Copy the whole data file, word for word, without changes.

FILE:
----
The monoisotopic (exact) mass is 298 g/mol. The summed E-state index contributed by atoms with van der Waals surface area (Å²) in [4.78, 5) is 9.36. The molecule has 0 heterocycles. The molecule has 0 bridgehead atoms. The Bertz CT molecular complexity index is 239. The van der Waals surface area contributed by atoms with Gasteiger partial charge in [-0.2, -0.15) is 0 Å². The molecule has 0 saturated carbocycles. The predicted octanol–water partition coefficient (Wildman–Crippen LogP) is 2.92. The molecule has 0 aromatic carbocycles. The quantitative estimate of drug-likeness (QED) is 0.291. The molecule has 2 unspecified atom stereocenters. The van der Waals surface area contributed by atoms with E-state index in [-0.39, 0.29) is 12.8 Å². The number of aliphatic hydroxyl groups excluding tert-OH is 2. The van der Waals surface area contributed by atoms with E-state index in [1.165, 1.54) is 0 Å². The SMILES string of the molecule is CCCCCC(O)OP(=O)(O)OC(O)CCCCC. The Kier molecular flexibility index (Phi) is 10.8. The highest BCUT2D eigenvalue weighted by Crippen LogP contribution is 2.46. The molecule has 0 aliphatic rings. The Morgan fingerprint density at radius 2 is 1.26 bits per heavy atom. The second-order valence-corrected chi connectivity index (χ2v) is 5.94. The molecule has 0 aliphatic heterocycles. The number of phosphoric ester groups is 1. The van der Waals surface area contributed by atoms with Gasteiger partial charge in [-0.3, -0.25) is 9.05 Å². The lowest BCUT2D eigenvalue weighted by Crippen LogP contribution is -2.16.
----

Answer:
The monoisotopic (exact) mass is 298 g/mol. The summed E-state index contributed by atoms with van der Waals surface area (Å²) in [4.78, 5) is 9.36. The molecule has 0 heterocycles. The molecule has 0 bridgehead atoms. The Bertz CT molecular complexity index is 239. The van der Waals surface area contributed by atoms with Gasteiger partial charge in [-0.2, -0.15) is 0 Å². The molecule has 0 saturated carbocycles. The predicted octanol–water partition coefficient (Wildman–Crippen LogP) is 2.92. The molecule has 0 aromatic carbocycles. The quantitative estimate of drug-likeness (QED) is 0.291. The molecule has 2 unspecified atom stereocenters. The van der Waals surface area contributed by atoms with E-state index in [-0.39, 0.29) is 12.8 Å². The number of aliphatic hydroxyl groups excluding tert-OH is 2. The van der Waals surface area contributed by atoms with E-state index in [1.165, 1.54) is 0 Å². The SMILES string of the molecule is CCCCCC(O)OP(=O)(O)OC(O)CCCCC. The Kier molecular flexibility index (Phi) is 10.8. The highest BCUT2D eigenvalue weighted by Crippen LogP contribution is 2.46. The molecule has 0 aliphatic rings. The Morgan fingerprint density at radius 2 is 1.26 bits per heavy atom. The second-order valence-corrected chi connectivity index (χ2v) is 5.94. The molecule has 0 aliphatic heterocycles. The number of phosphoric ester groups is 1. The van der Waals surface area contributed by atoms with Gasteiger partial charge in [-0.3, -0.25) is 9.05 Å². The lowest BCUT2D eigenvalue weighted by Crippen LogP contribution is -2.16.